“I will start giving examples: Officers come late to work but we have not stated if agents come late to work. I have said it when I resumed here that we are not going to engage, under my watch, in blame game. That I would rather expect collaboration from every stakeholder in this industry for us to find solutions.”

On multiple alerts, he said, “We have not talked about cargo integrity. You are freight forwarders, you are not importers. What I expect us to talk about is to ask question, why is it that for over forty years that this port was established, we have not been able to achieve effective Authorized Economic Operators policy until this present Comptroller General of Customs came onboard and launched it? It goes a long way to show that out cargo integrity and our supply chain is not optimized by way of integrity.

“We still talk about debit note being raised, that is an indication that out supply chain is not optimized by way of integrity. Ideally, when you pay duty, you should go. Again, payment of duty is not an indication of compliance, what makes compliance is payment of appropriate duty but most of us rely on the excuse that we have paid duty. If you are supposed to pay one million naira duty and you pay six hundred thousand, you did not pay duty, that’s not compliance. Compliance is when you pay one million naira when you are supposed to pay one million. That’s compliance.

“And so long as there’s no compliance, there will be interventions and because we have a system that runs as a supply chain, there are multi-layers of such interventions. I have said this when I was a much younger officer, that if you steal a car in Lagos, and you find your way and drive that car to Maiduguri, it remains a stolen car. Policemen or other security agencies in Maiduguri will still stop that car and consider it stolen. The fact that you succeeded in taking that car from the place you stole it to another place doesn’t make that car a legitimate item. So, whenever we talk about multiple alerts, I think the first thing we are going to do is to address issues of integrity of our cargo.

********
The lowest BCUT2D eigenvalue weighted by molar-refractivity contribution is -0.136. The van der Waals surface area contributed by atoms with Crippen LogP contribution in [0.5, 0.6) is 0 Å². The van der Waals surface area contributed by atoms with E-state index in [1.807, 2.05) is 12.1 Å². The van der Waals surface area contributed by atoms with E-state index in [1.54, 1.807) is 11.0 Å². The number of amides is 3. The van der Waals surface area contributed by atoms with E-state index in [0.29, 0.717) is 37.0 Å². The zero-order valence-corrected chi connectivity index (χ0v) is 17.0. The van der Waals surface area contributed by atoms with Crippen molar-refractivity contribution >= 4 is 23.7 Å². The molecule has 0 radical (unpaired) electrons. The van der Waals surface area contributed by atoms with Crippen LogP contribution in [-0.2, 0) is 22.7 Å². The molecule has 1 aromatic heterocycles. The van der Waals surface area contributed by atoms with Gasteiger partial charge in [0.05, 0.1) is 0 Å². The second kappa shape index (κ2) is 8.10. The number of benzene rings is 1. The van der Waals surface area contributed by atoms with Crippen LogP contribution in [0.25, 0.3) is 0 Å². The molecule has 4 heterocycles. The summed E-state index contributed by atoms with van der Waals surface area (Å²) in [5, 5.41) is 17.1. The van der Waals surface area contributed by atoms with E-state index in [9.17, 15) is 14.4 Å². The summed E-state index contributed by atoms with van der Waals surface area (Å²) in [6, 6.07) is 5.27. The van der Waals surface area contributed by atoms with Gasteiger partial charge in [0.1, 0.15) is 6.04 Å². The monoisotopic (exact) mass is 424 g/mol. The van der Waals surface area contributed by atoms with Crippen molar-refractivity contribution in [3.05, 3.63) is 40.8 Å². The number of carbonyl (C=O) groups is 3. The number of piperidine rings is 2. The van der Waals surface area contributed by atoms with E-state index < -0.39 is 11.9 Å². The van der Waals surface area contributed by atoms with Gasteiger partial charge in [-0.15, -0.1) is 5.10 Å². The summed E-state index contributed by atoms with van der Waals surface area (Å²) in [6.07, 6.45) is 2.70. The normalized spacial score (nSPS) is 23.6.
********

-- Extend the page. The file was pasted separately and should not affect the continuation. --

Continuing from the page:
“I recall that while I was at NIPSS, I read several articles, complains by you the freight forwarders that we must bring scanners to the port, the federal government reviewed that and brought new scanners. A week after those scanners were launched, I started reading other stories again that scanners are delaying cargo just like you read here. What was cargo supposed to be? Non-intrusive cargo examination should be straight forward but what do we find? People run away from scanning. The same people that advocated for scanners to come are now saying they don’t want to go to scanning like one of you just say here that there are delays.

“Of course, scanning is supposed to be a one stop process where you scan your cargo and go but where you scan the cargo and you find infractions, you subject the same cargo already scanned to physical examination, that makes it double and even worse than when it was physical examination from inception. And many of us have thought about that, that whenever you scan cargo, and that cargo is found with infractions, it points to the fact that we need to interrogate our supply chain and the contents of our containers. These are the things that you are supposed to check.

“Where people make declarations because they don’t want to obtain certain documents, they decide to declare other items on their manifest and bill lading other than what is in the container, of course, there will be interventions and that is what accounts for all this”

The Controller, therefore, insisted that for multiple alerts to be eliminated, the Customs, other government agencies, freight forwarders and indeed, the importers should collectively work to address the issue of poor integrity of cargo imported into this country.

Photo 1: (L-R): Alhaji Bala Lawan Daura, National President, AREFFN and Comptroller Dera Nnadi, Customs Area Controller, Tincan Island Port Command.